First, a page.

How I wrote ‘Scooby Snacks’ by Fast of Fun Lovin’ Criminals
The NYC band’s Brian ‘Fast’ Leiser explains how the Quentin Tarantino movie-sampling hit was inspired by a valium-popping security guard
Formed in New York City by singer-guitarist Huey Morgan, multi-instrumentalist Brian ‘Fast’ Leiser and drummer Steve Borgovini, Fun Lovin’ Criminals arrived in 1996 with a blend of cinematic hip-hop, rock ’n’ roll, blues and soul. Their eclectic debut album Come Find Yourself immediately set them apart from the Britpop scene, remaining in the UK album charts for more than 100 weeks and going multi-platinum. The album’s singles – The Grave & The Constant, The Fun Lovin’ Criminal and King Of New York – provided early success, but their second release, Scooby Snacks, reached the UK Top 20 and became one of the defining songs of the band’s career.
Containing samples of Tarantino movies Pulp Fiction and Reservoir Dogs, the song capitalised on the success of both films and helped establish Fun Lovin’ Criminals’ identity. But, as Fast explains, that image wasn’t entirely accurate. Coinciding with the 20th anniversary of its release, Fast reveals the songwriting facts behind the fiction…
“He loved rock ’n’ roll and blues and I loved electronic music, but we both loved hip-hop. We wanted to mix all these styles together and I had a sampler, so we just messed around with stuff. This is the early 90s when sampling was still kind of an art form – you wanted to find a bit of audio that hadn’t been used before, that you could manipulate and make your own. Yes, it was someone else’s recording, but you’d be chopping it up and playing it as if it’s an instrument.
“It really came together in my apartment in Brooklyn. I remember I was sitting on the floor writing the song with a big Ensoniq sampler. I had a CD by a group called Tones On Tail, who were the guys from Bauhaus and Love And Rockets – Daniel Ash, Kevin Haskins and Glenn Campling. Their song Movement Of Fear has this great tremolo guitar, so I sampled that and it kind of led to the verses being in minor chords, then the chorus goes full major. We do that a lot with our songs: we’ll layer a lot of samples and instruments, then take some stuff out to see where it goes. There’s like five different drum loops on Scooby Snacks!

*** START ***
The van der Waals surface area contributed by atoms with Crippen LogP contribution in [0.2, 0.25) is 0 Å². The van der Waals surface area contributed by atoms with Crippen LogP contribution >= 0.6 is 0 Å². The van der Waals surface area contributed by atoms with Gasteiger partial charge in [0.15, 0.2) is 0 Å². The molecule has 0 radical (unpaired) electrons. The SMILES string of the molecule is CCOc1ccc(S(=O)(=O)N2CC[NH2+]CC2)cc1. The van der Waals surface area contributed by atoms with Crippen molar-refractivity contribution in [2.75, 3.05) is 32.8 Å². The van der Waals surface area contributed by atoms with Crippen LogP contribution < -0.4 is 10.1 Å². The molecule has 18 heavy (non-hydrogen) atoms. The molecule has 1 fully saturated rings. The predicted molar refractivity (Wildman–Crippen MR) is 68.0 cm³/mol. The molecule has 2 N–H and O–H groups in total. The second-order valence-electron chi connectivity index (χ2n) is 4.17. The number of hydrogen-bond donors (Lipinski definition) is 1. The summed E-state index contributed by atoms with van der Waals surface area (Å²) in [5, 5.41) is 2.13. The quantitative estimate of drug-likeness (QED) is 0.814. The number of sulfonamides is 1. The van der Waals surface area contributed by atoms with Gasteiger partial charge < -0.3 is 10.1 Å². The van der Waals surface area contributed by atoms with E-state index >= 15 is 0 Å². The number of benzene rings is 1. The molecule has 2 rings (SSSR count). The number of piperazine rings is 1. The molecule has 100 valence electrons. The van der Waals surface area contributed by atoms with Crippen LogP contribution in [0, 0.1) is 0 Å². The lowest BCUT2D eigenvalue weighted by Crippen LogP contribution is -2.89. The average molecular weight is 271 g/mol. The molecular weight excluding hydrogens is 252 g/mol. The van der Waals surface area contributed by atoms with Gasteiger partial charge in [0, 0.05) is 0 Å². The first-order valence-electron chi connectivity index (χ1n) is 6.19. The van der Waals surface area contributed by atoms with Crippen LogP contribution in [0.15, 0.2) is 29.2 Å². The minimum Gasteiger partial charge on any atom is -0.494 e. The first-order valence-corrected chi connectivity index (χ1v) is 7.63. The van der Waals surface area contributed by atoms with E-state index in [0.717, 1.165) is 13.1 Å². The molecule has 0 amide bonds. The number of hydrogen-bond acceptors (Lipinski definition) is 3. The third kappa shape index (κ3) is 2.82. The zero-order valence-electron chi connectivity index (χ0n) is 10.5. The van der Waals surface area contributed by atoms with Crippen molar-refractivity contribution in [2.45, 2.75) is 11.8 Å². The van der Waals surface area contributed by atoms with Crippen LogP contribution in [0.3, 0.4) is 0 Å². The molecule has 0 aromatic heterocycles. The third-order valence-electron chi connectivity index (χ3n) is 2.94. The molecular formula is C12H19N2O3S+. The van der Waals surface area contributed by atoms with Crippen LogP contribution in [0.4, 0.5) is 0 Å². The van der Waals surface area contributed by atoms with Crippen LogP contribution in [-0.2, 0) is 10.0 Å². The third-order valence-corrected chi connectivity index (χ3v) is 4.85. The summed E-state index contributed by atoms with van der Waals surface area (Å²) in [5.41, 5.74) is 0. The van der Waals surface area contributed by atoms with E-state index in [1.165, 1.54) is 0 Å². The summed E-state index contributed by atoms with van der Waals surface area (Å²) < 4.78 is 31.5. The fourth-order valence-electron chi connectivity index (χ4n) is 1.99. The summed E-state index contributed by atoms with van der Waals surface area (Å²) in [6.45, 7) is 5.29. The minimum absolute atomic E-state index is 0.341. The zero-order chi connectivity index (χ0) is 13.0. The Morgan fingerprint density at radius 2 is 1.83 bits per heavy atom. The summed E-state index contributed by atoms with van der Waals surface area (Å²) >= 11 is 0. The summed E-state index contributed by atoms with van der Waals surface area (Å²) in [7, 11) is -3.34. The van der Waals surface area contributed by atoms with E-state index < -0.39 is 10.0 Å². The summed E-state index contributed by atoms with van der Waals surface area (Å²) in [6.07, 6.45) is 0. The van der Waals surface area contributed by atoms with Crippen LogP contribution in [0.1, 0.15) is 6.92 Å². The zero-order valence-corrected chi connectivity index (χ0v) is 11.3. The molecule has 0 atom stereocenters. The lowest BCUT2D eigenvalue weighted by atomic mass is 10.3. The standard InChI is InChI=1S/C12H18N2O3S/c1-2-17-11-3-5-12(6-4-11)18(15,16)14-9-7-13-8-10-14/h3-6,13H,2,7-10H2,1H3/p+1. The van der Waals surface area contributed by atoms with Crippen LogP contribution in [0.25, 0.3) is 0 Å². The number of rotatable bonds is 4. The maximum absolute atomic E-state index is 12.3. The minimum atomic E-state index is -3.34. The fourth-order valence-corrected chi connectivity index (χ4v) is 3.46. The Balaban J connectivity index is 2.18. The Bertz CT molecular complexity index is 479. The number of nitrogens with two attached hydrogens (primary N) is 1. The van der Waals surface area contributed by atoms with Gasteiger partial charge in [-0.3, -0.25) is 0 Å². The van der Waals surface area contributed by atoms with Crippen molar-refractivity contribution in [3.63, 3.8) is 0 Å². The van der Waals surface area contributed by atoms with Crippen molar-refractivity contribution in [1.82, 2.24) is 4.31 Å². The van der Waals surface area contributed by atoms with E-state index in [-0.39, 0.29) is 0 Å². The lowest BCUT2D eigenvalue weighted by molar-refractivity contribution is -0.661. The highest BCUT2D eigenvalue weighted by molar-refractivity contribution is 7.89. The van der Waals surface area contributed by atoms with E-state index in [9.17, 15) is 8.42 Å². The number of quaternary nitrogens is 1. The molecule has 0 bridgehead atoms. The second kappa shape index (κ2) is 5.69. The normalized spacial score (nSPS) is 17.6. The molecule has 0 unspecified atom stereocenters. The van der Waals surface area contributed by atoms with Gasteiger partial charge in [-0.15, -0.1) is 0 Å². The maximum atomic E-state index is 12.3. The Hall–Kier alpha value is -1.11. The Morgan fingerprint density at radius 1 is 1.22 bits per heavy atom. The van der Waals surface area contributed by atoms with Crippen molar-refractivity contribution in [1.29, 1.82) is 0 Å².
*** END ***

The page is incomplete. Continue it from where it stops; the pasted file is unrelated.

“I would always write music with films on in the background. The Pulp Fiction soundtrack was out and it had dialogue on there. I remember having the Reservoir Dogs LaserDisc playing while I was messing with this groove that was just drumbeats and that simple bassline. It sounded cool having this dialogue from Tim Roth, Harvey Keitel and Steve Buscemi. The original song had nothing but dialogue from Reservoir Dogs and Pulp Fiction. When I sent it to Huey he was like, ‘That’s the hit! But you need to lose some of the dialogue so I can put lyrics on it.’
“The owner of the Limelight also had a club called The Tunnel and on Sunday nights they had this crazy hip-hop party called Mecca. There were fights and people trying to sneak weapons in, guns and knives, so the security guards were always on edge. One of the guards was a crazy dude and he’d be giving everyone valiums so at least they were all chilled out. He’d hand them around and say, ‘Does anyone want a scooby snack?’ That’s where got the idea for the chorus from: what if this dude and some of his meathead friends were robbing banks, all high on these scooby snacks?
“So Huey was writing this tongue-in-cheek story about something pretty serious. Everyone loved this cartoonish gangster thing, but that kind of hurt us a bit when everyone realised we weren’t real gangsters. We never said we were! Yeah, we wear suits on stage so we look sharp, but that’s out of respect for our mothers.
“Tarantino’s lawyers wanted us to say it was written with him. We didn’t have an issue with it, but we didn’t want people to think we were in the studio with him, because that’s not true. For us, when you sample something you should make it your own, in the same way as when Tarantino takes influences from other movies, he makes them his own. That’s why our sound hasn’t changed and it never will as long as we make music, because we have a formula that we like and that we think our fans have come to expect.”